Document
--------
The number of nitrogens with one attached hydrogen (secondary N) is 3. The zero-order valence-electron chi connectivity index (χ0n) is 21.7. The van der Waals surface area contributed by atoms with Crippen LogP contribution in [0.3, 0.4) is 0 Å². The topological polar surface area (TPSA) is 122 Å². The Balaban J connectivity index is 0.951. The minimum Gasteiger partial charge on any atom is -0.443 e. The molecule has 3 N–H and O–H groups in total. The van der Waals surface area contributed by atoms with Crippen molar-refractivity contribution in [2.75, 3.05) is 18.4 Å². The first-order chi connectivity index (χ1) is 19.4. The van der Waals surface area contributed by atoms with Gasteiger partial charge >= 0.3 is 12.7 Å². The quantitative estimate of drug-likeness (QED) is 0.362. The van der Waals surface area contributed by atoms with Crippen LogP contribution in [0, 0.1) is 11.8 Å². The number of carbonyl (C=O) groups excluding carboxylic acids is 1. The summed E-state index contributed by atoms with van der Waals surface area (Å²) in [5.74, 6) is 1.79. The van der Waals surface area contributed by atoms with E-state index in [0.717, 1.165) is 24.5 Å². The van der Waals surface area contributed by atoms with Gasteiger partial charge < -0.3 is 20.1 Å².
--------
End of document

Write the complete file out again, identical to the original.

The number of nitrogens with one attached hydrogen (secondary N) is 3. The zero-order valence-electron chi connectivity index (χ0n) is 21.7. The van der Waals surface area contributed by atoms with Crippen LogP contribution in [0.3, 0.4) is 0 Å². The topological polar surface area (TPSA) is 122 Å². The Balaban J connectivity index is 0.951. The minimum Gasteiger partial charge on any atom is -0.443 e. The molecule has 3 N–H and O–H groups in total. The van der Waals surface area contributed by atoms with Crippen molar-refractivity contribution in [2.75, 3.05) is 18.4 Å². The first-order chi connectivity index (χ1) is 19.4. The van der Waals surface area contributed by atoms with Gasteiger partial charge >= 0.3 is 12.7 Å². The quantitative estimate of drug-likeness (QED) is 0.362. The van der Waals surface area contributed by atoms with Crippen LogP contribution in [0, 0.1) is 11.8 Å². The number of carbonyl (C=O) groups excluding carboxylic acids is 1. The summed E-state index contributed by atoms with van der Waals surface area (Å²) in [5.74, 6) is 1.79. The van der Waals surface area contributed by atoms with E-state index in [0.717, 1.165) is 24.5 Å². The van der Waals surface area contributed by atoms with Gasteiger partial charge < -0.3 is 20.1 Å².